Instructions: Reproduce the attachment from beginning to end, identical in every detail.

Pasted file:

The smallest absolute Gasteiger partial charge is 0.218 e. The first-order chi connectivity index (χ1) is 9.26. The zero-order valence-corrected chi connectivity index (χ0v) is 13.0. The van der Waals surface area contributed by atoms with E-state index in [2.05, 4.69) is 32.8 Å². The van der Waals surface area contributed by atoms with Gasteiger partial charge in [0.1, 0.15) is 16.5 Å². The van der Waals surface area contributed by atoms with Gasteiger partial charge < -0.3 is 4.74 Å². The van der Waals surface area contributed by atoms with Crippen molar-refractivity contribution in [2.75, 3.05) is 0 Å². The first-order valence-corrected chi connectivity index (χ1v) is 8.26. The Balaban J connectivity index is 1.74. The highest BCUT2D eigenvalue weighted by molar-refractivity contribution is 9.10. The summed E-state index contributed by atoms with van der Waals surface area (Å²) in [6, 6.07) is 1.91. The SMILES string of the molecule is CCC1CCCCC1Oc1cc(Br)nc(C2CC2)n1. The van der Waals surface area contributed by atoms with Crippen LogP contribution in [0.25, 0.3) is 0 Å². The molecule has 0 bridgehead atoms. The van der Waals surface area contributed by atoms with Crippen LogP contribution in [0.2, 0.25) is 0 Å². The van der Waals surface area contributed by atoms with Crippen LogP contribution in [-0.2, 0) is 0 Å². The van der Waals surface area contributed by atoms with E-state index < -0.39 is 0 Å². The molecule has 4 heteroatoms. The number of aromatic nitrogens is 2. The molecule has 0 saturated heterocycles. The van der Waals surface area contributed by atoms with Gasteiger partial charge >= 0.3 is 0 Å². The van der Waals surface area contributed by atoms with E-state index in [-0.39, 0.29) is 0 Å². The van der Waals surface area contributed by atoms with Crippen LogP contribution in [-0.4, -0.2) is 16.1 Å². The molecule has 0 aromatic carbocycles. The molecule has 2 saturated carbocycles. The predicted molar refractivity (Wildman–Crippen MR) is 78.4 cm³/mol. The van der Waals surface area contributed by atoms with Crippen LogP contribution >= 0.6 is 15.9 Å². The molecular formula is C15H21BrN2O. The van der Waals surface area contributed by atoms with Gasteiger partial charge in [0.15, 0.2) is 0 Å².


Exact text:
The smallest absolute Gasteiger partial charge is 0.218 e. The first-order chi connectivity index (χ1) is 9.26. The zero-order valence-corrected chi connectivity index (χ0v) is 13.0. The van der Waals surface area contributed by atoms with E-state index in [2.05, 4.69) is 32.8 Å². The van der Waals surface area contributed by atoms with Gasteiger partial charge in [0.1, 0.15) is 16.5 Å². The van der Waals surface area contributed by atoms with Gasteiger partial charge < -0.3 is 4.74 Å². The van der Waals surface area contributed by atoms with Crippen molar-refractivity contribution in [2.75, 3.05) is 0 Å². The first-order valence-corrected chi connectivity index (χ1v) is 8.26. The Balaban J connectivity index is 1.74. The highest BCUT2D eigenvalue weighted by molar-refractivity contribution is 9.10. The summed E-state index contributed by atoms with van der Waals surface area (Å²) in [6, 6.07) is 1.91. The SMILES string of the molecule is CCC1CCCCC1Oc1cc(Br)nc(C2CC2)n1. The van der Waals surface area contributed by atoms with Crippen LogP contribution in [0.25, 0.3) is 0 Å². The molecule has 0 bridgehead atoms. The van der Waals surface area contributed by atoms with Crippen LogP contribution in [0.2, 0.25) is 0 Å². The van der Waals surface area contributed by atoms with Crippen LogP contribution in [-0.2, 0) is 0 Å². The van der Waals surface area contributed by atoms with E-state index < -0.39 is 0 Å². The molecule has 4 heteroatoms. The number of aromatic nitrogens is 2. The molecule has 0 saturated heterocycles. The van der Waals surface area contributed by atoms with Gasteiger partial charge >= 0.3 is 0 Å². The van der Waals surface area contributed by atoms with E-state index in [-0.39, 0.29) is 0 Å². The van der Waals surface area contributed by atoms with Crippen LogP contribution in [-0.4, -0.2) is 16.1 Å². The molecule has 0 aromatic carbocycles. The molecule has 2 saturated carbocycles. The predicted molar refractivity (Wildman–Crippen MR) is 78.4 cm³/mol. The van der Waals surface area contributed by atoms with Crippen LogP contribution >= 0.6 is 15.9 Å². The molecular formula is C15H21BrN2O. The van der Waals surface area contributed by atoms with Gasteiger partial charge in [0.15, 0.2) is 0 Å².